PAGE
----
Can the passenger be expected to know the layout and facilities of their interchange station, and/or to find a member of station staff to find out if there are any such ticketing facilities?

    I'm afraid with an 8/9 minutes connection time at a reasonably large station such as Peterborough - where, incidentally, it's very easy to end up changing platforms at the 'wrong' end, leaving you to clamber along the long ramps - I would not be doing anything other than looking to see what platform my connection is on, and going there tout de suite. Even more so if delays reduce this to 4 or 5 minutes.
     
  8. Haywain

    Haywain Established Member

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    There is a cash and card accepting TVM on platform 1 and it allows tickets to be purchased to start from a different station. It's right by the bottom of the stairs from the footbridge.
     
  9. Mag_seven

    Mag_seven Established Member

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    My view on this incident is as follows:

    1. Board train without ticket as no open ticket office and no machine and no machine accepting preferred method of payment. Tick
    2. No guard comes through train. Tick
    3. Arrive at station just as a connecting train to destination is arriving so board it. Tick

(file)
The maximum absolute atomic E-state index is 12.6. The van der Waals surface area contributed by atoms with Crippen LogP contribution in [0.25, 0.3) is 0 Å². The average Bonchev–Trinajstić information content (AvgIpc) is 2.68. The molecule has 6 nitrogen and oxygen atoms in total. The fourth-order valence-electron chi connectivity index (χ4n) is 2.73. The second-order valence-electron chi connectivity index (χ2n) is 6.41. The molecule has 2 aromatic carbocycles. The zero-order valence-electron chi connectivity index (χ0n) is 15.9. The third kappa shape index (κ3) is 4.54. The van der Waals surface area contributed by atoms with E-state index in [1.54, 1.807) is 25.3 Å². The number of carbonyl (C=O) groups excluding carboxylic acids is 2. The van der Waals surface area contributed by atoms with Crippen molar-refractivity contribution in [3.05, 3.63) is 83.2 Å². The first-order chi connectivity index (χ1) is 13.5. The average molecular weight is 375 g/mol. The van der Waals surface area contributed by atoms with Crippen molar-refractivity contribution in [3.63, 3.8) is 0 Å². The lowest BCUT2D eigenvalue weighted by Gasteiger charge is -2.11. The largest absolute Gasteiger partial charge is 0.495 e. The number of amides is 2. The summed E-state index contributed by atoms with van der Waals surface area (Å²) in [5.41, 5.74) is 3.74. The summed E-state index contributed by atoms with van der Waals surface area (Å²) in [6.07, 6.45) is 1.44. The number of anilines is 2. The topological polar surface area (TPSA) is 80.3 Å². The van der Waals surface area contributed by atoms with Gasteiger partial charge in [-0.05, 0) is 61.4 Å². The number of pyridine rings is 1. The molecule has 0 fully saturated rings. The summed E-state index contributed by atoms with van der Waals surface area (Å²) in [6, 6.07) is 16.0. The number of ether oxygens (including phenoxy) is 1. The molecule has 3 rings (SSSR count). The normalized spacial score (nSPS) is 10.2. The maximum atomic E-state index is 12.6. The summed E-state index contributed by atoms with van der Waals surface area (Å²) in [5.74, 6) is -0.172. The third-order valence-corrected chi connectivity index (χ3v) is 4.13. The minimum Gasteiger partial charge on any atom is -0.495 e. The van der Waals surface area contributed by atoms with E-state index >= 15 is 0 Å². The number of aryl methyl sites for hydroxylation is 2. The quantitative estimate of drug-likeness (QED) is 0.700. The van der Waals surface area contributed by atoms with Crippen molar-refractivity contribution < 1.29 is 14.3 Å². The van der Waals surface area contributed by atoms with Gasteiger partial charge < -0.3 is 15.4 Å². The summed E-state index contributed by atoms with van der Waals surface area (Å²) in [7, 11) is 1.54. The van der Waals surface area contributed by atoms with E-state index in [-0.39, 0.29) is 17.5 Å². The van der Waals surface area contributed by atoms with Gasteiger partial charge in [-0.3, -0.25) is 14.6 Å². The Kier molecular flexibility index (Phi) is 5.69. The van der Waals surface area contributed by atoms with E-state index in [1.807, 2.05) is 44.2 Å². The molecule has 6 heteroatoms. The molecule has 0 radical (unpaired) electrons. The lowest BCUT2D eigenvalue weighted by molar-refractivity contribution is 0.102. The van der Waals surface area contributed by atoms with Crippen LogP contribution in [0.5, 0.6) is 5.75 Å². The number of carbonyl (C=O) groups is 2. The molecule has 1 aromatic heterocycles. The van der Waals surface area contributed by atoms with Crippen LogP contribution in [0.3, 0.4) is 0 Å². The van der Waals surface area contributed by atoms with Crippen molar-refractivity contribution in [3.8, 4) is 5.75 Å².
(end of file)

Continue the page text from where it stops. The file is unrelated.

4. Guard comes through connecting train therefore this is the first opportunity to purchase. Tick.

    The OP should not have been penalised.
     
    Last edited: 25 Nov 2018
  10. najaB

    najaB Veteran Member

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    I don't dispute that, just pointing out that the information boxes shouldn't be relied upon to support a claim against or defend against action by a TOC.
     
  11. gingerheid

    gingerheid Member

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    That's true, but LNER will not wish to bear civil liability for a breach of contract where the prejudice to the customer is a criminal prosecution...
     
  12. Haywain

    Haywain Established Member

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    I aven't read anything yet that suggests the OP has been penalised. If anything, it appears that the OP hasn't yet paid anything for the journey. It is entirely correct that the OP should not have to pay more than the fare due but until something other than that is requested much of the criticism on LNER appears, to me, to be misplaced.
     
  13. ForTheLoveOf

    ForTheLoveOf Established Member

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    Given the circumstances, I severely doubt that LNER had a legal justification for taking the OP's details. That itself may constitute an offence under data protection legislation. But it is a matter best discussed in more detail once the initial matter of the report of the irregularity has been dealt with.
     
  14. yorkie

    yorkie Administrator Staff Member Administrator

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    Let's resume the discussion once more information comes to light.
     
  15. Skodakid

    Skodakid Member

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    Firstly I want to say what a great forum this is and what a great source of information you all are regarding such ticket fiascos.

    Today I got the letter:

    [​IMG]


    I had already sent them a letter explaining that I could not buy a ticket at Whittlesey and that I thought I could buy a ticket on board the train to Kings Cross from Peterborough.